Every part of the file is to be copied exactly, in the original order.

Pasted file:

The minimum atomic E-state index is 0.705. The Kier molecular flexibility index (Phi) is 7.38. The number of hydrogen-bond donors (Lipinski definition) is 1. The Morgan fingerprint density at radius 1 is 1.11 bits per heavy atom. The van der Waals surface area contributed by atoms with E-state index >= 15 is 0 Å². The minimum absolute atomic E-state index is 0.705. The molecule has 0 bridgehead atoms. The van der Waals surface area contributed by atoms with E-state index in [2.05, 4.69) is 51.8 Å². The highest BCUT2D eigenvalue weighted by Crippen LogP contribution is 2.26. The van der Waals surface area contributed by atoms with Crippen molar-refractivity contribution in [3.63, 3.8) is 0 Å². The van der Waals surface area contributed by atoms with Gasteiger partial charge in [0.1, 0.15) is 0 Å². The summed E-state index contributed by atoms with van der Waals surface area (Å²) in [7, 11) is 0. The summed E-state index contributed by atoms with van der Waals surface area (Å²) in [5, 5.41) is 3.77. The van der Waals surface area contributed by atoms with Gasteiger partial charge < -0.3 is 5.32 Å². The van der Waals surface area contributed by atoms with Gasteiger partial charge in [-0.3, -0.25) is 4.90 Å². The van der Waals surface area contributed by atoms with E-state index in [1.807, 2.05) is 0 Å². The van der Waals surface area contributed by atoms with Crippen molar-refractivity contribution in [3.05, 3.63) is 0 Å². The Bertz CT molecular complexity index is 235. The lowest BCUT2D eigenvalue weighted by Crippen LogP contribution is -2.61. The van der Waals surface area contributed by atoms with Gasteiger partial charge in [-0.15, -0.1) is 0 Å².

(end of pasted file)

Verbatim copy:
The minimum atomic E-state index is 0.705. The Kier molecular flexibility index (Phi) is 7.38. The number of hydrogen-bond donors (Lipinski definition) is 1. The Morgan fingerprint density at radius 1 is 1.11 bits per heavy atom. The van der Waals surface area contributed by atoms with E-state index >= 15 is 0 Å². The minimum absolute atomic E-state index is 0.705. The molecule has 0 bridgehead atoms. The van der Waals surface area contributed by atoms with E-state index in [2.05, 4.69) is 51.8 Å². The highest BCUT2D eigenvalue weighted by Crippen LogP contribution is 2.26. The van der Waals surface area contributed by atoms with Crippen molar-refractivity contribution in [3.63, 3.8) is 0 Å². The van der Waals surface area contributed by atoms with Gasteiger partial charge in [0.1, 0.15) is 0 Å². The summed E-state index contributed by atoms with van der Waals surface area (Å²) in [7, 11) is 0. The summed E-state index contributed by atoms with van der Waals surface area (Å²) in [5, 5.41) is 3.77. The van der Waals surface area contributed by atoms with Gasteiger partial charge < -0.3 is 5.32 Å². The van der Waals surface area contributed by atoms with Gasteiger partial charge in [-0.3, -0.25) is 4.90 Å². The van der Waals surface area contributed by atoms with E-state index in [1.807, 2.05) is 0 Å². The van der Waals surface area contributed by atoms with Crippen molar-refractivity contribution in [3.05, 3.63) is 0 Å². The Bertz CT molecular complexity index is 235. The lowest BCUT2D eigenvalue weighted by Crippen LogP contribution is -2.61. The van der Waals surface area contributed by atoms with Gasteiger partial charge in [-0.15, -0.1) is 0 Å².